Tuesday, November 16, 2010

The Butler Institute of American Art.

c. David Grim (taken 11/14/10)

On a lark a couple of friends and I decided to drive to Youngstown, Ohio to see a bunch of Ronnie Wood's paintings. While I have been known to enjoy a Rolling Stones song now and again, I have never been a fan of their mid-career rhythm guitarist. That might be because I don't really like any of the albums released after the departure of Mick Taylor. I don't know if it's fair to lay the blame at Wood's feet, but by the mid-70's the Stones were headed full-on into their cheesy destiny. perhaps it was just the times.

But anyway I had nothing else that I wanted to do on a gloomy Sunday afternoon and I decided to drive to the Butler Institute of American Art and check out the scene (apparently the very first American exhibition of "the artist's" work). Fortified by talk and good cheer, we arrived a bit dazed by road-head and espresso, linked up with the rest of our party and milled about. It didn't take too long to find the Wood exhibit. There was a sign at the front stairwell directing our way.

To be brutally honest, I like Ronnie Wood's paintings just about as much as I like the Woods-era Stones. He's painted what I suspect he considers iconic images of his bandmates. In one particularly unfortunate work, he's depicted what looks like Mick J. taking Keith from behind while the latter swoons through one of his solos, a goofy ecstatic grin plastered across the lead singer's mug. Other selections contain similar straightforward depictions of former rock-and-roll glory. The ability is there, but there is simply nothing about the work that compels me to stand in front of it for any substantial length of time.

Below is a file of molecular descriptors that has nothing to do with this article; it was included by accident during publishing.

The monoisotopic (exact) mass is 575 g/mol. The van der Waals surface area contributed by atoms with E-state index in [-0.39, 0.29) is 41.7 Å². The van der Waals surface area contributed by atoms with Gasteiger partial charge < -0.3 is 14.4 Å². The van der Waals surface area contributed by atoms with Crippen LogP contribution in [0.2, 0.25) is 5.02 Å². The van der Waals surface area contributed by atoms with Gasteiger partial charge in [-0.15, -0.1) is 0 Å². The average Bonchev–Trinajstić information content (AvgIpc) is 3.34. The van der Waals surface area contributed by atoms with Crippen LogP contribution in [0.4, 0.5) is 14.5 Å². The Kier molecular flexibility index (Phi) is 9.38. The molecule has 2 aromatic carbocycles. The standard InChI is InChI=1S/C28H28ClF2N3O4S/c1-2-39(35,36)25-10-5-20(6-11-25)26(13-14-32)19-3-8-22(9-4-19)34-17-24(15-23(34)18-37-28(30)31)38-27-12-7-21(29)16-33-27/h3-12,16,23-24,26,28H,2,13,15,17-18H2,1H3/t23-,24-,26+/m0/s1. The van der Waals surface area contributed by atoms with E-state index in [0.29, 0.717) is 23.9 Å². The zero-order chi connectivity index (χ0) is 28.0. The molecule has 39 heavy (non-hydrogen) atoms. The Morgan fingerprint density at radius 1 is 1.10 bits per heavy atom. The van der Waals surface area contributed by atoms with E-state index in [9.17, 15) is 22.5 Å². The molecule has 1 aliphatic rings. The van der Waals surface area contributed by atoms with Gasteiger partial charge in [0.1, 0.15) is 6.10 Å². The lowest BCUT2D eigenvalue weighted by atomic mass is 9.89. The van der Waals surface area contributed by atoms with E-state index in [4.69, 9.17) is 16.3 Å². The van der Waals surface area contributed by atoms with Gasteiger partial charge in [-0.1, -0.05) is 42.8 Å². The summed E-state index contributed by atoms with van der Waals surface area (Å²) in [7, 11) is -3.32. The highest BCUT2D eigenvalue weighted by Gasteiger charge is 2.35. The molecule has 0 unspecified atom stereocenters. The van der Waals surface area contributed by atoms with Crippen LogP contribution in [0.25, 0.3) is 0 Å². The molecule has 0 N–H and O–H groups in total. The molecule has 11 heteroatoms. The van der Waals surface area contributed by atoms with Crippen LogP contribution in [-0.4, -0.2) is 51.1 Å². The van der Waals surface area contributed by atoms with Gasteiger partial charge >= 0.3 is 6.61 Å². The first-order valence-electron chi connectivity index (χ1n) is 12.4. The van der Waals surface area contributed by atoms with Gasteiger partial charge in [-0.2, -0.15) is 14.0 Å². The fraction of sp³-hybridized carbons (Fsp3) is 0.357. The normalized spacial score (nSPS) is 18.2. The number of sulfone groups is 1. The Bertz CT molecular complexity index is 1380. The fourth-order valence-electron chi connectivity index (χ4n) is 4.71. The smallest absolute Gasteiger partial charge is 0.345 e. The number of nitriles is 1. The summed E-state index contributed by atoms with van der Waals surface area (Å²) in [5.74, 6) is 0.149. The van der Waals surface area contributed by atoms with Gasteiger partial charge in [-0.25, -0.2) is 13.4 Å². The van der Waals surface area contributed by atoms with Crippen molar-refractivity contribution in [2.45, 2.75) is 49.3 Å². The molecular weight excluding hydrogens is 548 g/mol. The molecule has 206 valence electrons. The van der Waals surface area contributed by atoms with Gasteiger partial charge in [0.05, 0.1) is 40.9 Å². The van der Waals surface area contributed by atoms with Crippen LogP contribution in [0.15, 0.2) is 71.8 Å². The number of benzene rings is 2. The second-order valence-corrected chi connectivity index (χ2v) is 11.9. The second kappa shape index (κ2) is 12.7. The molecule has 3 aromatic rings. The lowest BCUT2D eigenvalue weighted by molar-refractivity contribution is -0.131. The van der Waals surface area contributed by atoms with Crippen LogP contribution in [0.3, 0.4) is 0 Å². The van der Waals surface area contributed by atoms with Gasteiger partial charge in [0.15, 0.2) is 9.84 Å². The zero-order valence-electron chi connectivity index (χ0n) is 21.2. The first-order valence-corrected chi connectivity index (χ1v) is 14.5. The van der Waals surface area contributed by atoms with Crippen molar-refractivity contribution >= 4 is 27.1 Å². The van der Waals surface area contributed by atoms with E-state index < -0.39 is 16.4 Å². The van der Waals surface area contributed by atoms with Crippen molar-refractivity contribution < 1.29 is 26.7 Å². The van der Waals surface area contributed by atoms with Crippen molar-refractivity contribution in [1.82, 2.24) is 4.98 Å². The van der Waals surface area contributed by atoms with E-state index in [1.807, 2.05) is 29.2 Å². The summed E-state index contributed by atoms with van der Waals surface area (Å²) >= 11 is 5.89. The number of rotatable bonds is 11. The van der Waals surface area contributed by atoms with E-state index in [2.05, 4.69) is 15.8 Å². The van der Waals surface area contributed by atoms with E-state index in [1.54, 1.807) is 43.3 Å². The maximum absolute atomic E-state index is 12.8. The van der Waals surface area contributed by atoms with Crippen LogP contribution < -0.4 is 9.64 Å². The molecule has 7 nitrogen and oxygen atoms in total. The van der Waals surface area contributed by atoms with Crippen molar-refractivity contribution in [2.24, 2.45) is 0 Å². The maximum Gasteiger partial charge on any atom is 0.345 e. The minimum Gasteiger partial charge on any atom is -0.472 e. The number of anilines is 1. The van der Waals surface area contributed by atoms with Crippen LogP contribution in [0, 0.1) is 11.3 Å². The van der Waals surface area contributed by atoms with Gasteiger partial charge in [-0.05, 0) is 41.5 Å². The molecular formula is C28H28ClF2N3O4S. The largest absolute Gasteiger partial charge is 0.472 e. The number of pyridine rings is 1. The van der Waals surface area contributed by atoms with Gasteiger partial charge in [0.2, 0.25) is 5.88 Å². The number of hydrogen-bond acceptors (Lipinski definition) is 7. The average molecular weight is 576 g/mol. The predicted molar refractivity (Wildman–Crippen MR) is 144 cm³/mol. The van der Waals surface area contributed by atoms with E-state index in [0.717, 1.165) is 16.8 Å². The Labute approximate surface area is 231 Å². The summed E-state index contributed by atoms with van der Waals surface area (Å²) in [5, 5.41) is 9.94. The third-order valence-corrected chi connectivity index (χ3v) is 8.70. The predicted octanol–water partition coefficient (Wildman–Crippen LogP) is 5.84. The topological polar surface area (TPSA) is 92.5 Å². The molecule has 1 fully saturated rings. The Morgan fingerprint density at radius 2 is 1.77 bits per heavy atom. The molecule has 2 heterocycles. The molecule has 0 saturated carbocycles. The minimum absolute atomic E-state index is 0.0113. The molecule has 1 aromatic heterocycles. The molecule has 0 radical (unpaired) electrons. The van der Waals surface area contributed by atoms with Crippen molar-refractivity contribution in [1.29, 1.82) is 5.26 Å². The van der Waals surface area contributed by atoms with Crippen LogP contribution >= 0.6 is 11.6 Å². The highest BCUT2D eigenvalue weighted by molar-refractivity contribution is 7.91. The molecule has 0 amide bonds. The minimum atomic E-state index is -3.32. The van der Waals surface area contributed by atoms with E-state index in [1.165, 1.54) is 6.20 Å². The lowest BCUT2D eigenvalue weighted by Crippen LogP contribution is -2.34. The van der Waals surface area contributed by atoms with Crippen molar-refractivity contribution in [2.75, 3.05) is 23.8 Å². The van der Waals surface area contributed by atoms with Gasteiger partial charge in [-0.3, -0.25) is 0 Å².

Meanwhile a series of early drawings shows the early promise Wood had as a comics artist before he fell in with the hedonism of England's most famous rockers. If you must go see this show before it's taken down, make it a point to check out the small enclosed glass cases in the side room. Any hints of Wood's creative talents are evident in those pieces. Still, my disinterest in the main act left much time for me to wander through the galleries and check out other stuff.

I've been in a lot of regional art museums, and as far as these go the Butler Institute is solid if not exceptional. There is a nice variety of stuff, representing most of the major movements of 20th Century art. We had a lot of fun checking out the gallery of holograms and other visual trickery, although I wouldn't characterize that work as "great art". Overall this was a worthwhile destination as a day trip from Pittsburgh, but I wouldn't cross the country solely for the likes of what's included at the Butler. However there are plenty of sights of abandonment and degradation in Youngstown, and I'd consider returning to shoot some of that.

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